Are you a summer, a winter, a spring, or a fall? This age-old question forms the basis of Seasonal Color Analysis, the theory of finding your most flattering colors based on your “season.” The idea that first emerged in 1980 with the publication of color consultant Carole Jackson’s Color Me Beautiful, and divided devotees into four season-inspired categories based on hair and eye color and skin tone.
“There’s is a bit of a retro vibe to it,” says color expert Leatrice Eiseman, Executive Director at the Pantone Color Institute and founder of Eiseman Center for Color Information and Training. “People today might remember their mothers doing it or having it done when they were kids, so it kind of brings back that sort of service that people really enjoy and it gives them something to talk about.”
While the concept may be decades old, the appeal is evergreen. “People are always attracted to, ‘Tell me more about myself,’” says Eiseman. “I think that there are people who are very interested in trying anything that helps them attain the look that they want.” Now, Seasonal Color Analysis is gaining traction on TikTok, with a new generation looking to filters and comment sections to help define their most flattering shades—from wardrobe to makeup. And with the wealth of super-saturated makeup looks currently in rotation, identifying which shades will best accent your natural features is a thoughtful means of honing in on the most striking possible looks.
Makeup artist Autumn Moultrie recommends starting your seasonal journey by determining whether your undertones are best classified as “warm” or “cool.” Begin by assessing whether you look better in gold jewelry (an indication of warmth), or silver accessories (cool), or whether you have little contrast between your skin, eyes, and hair (warm) or a great deal of contrast (cool). If your veins are greenish, you are warm and if they are blueish purple, you are cool. “Typically, if your skin tone registers as warm, you will be an autumn or spring,” says Moultrie. “If you register as cool, you are typically a winter or summer.” Next comes determining where you fall on a spectrum of light to dark. “Do not conflate deep with dark,” says Moultrie, who adds that “‘deep’ has to do with saturation, not darkness.”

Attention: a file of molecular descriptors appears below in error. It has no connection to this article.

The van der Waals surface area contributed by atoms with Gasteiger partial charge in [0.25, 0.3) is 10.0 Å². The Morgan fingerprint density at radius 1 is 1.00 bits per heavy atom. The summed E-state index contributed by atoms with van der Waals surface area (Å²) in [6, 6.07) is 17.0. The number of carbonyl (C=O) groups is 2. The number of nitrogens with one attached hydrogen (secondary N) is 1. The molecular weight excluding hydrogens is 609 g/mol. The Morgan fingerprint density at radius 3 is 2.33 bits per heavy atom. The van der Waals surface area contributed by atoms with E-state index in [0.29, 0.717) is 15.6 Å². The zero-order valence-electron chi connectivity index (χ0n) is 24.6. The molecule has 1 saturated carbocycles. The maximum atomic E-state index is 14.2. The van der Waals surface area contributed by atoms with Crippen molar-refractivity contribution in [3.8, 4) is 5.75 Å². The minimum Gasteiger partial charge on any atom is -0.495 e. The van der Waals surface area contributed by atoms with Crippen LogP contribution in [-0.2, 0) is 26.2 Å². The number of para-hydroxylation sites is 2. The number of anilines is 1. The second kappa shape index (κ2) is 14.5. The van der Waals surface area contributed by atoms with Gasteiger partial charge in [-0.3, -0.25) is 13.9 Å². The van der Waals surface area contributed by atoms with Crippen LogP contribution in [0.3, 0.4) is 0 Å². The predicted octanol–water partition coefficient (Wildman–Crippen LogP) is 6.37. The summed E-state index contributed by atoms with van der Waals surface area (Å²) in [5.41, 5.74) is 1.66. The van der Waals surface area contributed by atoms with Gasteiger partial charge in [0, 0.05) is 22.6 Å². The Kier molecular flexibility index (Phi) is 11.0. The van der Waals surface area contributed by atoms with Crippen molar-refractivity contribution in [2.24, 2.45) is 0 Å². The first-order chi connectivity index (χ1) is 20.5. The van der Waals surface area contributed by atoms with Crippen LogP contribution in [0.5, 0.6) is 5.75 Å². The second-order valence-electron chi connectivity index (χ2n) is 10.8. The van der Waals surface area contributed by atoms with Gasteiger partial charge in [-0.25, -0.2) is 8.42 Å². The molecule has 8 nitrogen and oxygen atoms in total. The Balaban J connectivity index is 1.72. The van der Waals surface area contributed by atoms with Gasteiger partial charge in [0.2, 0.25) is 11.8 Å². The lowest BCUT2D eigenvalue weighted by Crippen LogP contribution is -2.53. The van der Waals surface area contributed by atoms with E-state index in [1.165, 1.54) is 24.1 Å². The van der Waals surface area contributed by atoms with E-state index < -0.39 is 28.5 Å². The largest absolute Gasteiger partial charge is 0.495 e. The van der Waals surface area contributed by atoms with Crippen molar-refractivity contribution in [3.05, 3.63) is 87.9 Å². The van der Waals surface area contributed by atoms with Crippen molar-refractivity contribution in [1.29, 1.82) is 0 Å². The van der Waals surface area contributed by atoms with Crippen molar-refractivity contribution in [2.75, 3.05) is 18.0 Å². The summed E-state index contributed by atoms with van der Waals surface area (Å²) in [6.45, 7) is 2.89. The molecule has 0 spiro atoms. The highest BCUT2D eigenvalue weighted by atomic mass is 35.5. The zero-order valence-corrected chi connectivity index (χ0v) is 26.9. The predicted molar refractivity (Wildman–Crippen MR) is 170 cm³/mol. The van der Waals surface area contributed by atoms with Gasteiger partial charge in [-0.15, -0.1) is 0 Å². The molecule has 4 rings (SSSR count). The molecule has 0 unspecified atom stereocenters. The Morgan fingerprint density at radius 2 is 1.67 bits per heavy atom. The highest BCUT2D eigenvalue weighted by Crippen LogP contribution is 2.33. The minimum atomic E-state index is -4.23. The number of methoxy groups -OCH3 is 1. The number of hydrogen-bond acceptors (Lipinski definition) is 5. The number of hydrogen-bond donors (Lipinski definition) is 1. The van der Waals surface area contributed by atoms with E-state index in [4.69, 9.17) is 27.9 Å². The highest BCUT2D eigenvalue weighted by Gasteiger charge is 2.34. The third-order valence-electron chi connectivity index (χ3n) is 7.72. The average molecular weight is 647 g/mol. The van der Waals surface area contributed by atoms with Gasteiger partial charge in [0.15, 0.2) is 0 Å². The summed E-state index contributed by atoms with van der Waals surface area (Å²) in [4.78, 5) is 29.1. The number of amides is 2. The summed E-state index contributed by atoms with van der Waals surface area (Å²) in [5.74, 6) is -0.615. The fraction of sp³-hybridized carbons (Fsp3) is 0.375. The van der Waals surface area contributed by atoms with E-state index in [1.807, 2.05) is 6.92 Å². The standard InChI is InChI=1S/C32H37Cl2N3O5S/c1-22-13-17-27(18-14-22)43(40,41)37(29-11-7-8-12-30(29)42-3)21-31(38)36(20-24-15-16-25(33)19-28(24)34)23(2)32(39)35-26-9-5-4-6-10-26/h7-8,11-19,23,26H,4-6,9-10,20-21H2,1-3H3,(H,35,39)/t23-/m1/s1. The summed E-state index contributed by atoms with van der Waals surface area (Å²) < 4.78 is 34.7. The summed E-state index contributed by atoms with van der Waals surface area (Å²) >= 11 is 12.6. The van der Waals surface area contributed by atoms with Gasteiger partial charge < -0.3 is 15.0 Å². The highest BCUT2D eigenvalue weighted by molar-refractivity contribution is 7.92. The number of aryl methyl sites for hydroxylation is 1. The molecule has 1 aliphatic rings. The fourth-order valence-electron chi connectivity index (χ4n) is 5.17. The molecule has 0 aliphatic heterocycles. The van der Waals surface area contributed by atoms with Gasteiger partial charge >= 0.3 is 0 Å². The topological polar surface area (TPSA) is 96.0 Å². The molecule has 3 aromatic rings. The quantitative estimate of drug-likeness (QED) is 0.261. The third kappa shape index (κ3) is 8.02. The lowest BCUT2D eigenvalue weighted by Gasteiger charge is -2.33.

Rather than continuing to color within the seasonal lines, Eiseman developed a new system entirely, called the Color Clock. “I do the colors of the time of day: sunrise, sunlight, and sunset,” says Eiseman. “No matter where you are in the world, light changes with the shifting of the day, and people’s coloring relates to that found in nature at particular times of day.” Eiseman also incorporates emotional resonance and overall confidence into the system, centering hues that make wearers feel good in addition to playing well with features. “I think that people today are aware that there’s more emotion involved in color,” she says. “There needs to be much more discussion about how and why colors have this appeal, and what is it that will help to give you more confidence.”
Eiseman adds that the rigidity of the original Seasonal Color Analysis system could stand to be updated—neutrals like black, navy, and sand, for example, are for everyone, and need only be balanced to be universally effective. And while Eiseman offers a variety of courses and educational materials, she posits that self-education is entirely possible and valuable. “If you read the books, if you look at the things yourself, you can become more adept, which can kind of validate your own choices,” she says.
Makeup artist Omayma Ramzy agrees that your personal taste should factor into any analysis. “No rules should be put in place if it takes away something you simply want to do,” she says. “At the end of the day, if you feel you’re best wearing a certain shade of lipstick or eyeshadow, then do it.” We recommend memorizing this mantra from Moultrie, the better to enhance your color education: “Seasonal Color Analysis is a tool, not a rule.”